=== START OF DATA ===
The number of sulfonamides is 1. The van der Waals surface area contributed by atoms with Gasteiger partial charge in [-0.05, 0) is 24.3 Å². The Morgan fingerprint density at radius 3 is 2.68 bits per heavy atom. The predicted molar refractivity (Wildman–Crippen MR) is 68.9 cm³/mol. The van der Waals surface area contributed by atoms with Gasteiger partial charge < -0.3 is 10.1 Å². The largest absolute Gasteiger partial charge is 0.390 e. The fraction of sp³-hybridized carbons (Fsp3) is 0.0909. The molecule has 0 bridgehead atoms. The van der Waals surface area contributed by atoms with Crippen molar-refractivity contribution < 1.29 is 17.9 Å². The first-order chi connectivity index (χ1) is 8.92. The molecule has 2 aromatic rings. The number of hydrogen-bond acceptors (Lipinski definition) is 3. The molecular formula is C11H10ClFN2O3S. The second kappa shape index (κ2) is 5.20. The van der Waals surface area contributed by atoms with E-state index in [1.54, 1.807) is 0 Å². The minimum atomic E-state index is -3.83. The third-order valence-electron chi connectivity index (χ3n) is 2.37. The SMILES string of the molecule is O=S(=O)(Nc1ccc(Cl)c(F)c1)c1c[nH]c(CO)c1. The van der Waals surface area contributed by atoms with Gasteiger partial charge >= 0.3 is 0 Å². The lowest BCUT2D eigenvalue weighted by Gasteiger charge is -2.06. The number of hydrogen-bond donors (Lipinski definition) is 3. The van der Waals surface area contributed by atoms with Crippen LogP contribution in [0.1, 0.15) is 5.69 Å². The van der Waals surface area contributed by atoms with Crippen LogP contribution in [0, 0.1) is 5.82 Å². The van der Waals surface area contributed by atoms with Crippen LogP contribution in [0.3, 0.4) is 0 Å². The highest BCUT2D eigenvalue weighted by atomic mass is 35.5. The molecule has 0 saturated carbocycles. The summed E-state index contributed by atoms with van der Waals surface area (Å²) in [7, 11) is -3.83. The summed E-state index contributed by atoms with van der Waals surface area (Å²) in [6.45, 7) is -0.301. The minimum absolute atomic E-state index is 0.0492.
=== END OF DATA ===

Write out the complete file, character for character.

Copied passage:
The number of sulfonamides is 1. The van der Waals surface area contributed by atoms with Gasteiger partial charge in [-0.05, 0) is 24.3 Å². The Morgan fingerprint density at radius 3 is 2.68 bits per heavy atom. The predicted molar refractivity (Wildman–Crippen MR) is 68.9 cm³/mol. The van der Waals surface area contributed by atoms with Gasteiger partial charge < -0.3 is 10.1 Å². The largest absolute Gasteiger partial charge is 0.390 e. The fraction of sp³-hybridized carbons (Fsp3) is 0.0909. The molecule has 0 bridgehead atoms. The van der Waals surface area contributed by atoms with Crippen molar-refractivity contribution < 1.29 is 17.9 Å². The first-order chi connectivity index (χ1) is 8.92. The molecule has 2 aromatic rings. The number of hydrogen-bond acceptors (Lipinski definition) is 3. The molecular formula is C11H10ClFN2O3S. The second kappa shape index (κ2) is 5.20. The van der Waals surface area contributed by atoms with E-state index in [1.54, 1.807) is 0 Å². The minimum atomic E-state index is -3.83. The third-order valence-electron chi connectivity index (χ3n) is 2.37. The SMILES string of the molecule is O=S(=O)(Nc1ccc(Cl)c(F)c1)c1c[nH]c(CO)c1. The van der Waals surface area contributed by atoms with Gasteiger partial charge >= 0.3 is 0 Å². The lowest BCUT2D eigenvalue weighted by Gasteiger charge is -2.06. The number of hydrogen-bond donors (Lipinski definition) is 3. The van der Waals surface area contributed by atoms with Crippen LogP contribution in [0.1, 0.15) is 5.69 Å². The van der Waals surface area contributed by atoms with Crippen LogP contribution in [0, 0.1) is 5.82 Å². The van der Waals surface area contributed by atoms with Crippen LogP contribution in [0.3, 0.4) is 0 Å². The highest BCUT2D eigenvalue weighted by atomic mass is 35.5. The molecule has 0 saturated carbocycles. The summed E-state index contributed by atoms with van der Waals surface area (Å²) in [7, 11) is -3.83. The summed E-state index contributed by atoms with van der Waals surface area (Å²) in [6.45, 7) is -0.301. The minimum absolute atomic E-state index is 0.0492.